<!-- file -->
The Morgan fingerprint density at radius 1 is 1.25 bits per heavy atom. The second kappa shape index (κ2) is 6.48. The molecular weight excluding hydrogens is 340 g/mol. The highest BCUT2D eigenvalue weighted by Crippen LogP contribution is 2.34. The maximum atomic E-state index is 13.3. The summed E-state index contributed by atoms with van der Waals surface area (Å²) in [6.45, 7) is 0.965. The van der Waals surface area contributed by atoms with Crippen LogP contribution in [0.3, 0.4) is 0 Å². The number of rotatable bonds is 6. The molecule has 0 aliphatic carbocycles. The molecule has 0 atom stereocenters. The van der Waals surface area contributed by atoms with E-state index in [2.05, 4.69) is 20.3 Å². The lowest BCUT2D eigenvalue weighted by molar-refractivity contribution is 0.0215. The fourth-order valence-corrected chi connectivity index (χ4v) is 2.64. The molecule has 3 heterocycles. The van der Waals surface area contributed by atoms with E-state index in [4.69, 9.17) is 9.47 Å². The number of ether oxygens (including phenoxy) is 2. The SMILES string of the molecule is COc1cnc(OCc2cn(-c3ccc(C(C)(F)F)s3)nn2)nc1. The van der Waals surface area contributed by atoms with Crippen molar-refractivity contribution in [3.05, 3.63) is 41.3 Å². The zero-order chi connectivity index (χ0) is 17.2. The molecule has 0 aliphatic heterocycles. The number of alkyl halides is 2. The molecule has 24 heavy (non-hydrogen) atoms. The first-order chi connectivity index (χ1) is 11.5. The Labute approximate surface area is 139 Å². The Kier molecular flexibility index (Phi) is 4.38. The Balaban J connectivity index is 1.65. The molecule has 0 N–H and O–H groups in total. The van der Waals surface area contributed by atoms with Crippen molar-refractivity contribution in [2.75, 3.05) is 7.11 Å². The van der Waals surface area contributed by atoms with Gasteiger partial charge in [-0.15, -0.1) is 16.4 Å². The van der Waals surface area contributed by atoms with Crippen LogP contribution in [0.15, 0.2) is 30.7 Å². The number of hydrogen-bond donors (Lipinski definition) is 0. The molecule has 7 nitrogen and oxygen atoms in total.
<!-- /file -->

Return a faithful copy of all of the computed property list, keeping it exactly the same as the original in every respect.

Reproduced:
The Morgan fingerprint density at radius 1 is 1.25 bits per heavy atom. The second kappa shape index (κ2) is 6.48. The molecular weight excluding hydrogens is 340 g/mol. The highest BCUT2D eigenvalue weighted by Crippen LogP contribution is 2.34. The maximum atomic E-state index is 13.3. The summed E-state index contributed by atoms with van der Waals surface area (Å²) in [6.45, 7) is 0.965. The van der Waals surface area contributed by atoms with Crippen LogP contribution in [0.3, 0.4) is 0 Å². The number of rotatable bonds is 6. The molecule has 0 aliphatic carbocycles. The molecule has 0 atom stereocenters. The van der Waals surface area contributed by atoms with E-state index in [2.05, 4.69) is 20.3 Å². The lowest BCUT2D eigenvalue weighted by molar-refractivity contribution is 0.0215. The fourth-order valence-corrected chi connectivity index (χ4v) is 2.64. The molecule has 3 heterocycles. The van der Waals surface area contributed by atoms with E-state index in [4.69, 9.17) is 9.47 Å². The number of ether oxygens (including phenoxy) is 2. The SMILES string of the molecule is COc1cnc(OCc2cn(-c3ccc(C(C)(F)F)s3)nn2)nc1. The van der Waals surface area contributed by atoms with Crippen molar-refractivity contribution in [3.05, 3.63) is 41.3 Å². The zero-order chi connectivity index (χ0) is 17.2. The molecule has 0 aliphatic heterocycles. The number of alkyl halides is 2. The molecule has 24 heavy (non-hydrogen) atoms. The first-order chi connectivity index (χ1) is 11.5. The Labute approximate surface area is 139 Å². The Kier molecular flexibility index (Phi) is 4.38. The Balaban J connectivity index is 1.65. The molecule has 0 N–H and O–H groups in total. The van der Waals surface area contributed by atoms with Crippen molar-refractivity contribution in [2.75, 3.05) is 7.11 Å². The van der Waals surface area contributed by atoms with Gasteiger partial charge in [-0.15, -0.1) is 16.4 Å². The van der Waals surface area contributed by atoms with Crippen LogP contribution in [0.15, 0.2) is 30.7 Å². The number of hydrogen-bond donors (Lipinski definition) is 0. The molecule has 7 nitrogen and oxygen atoms in total.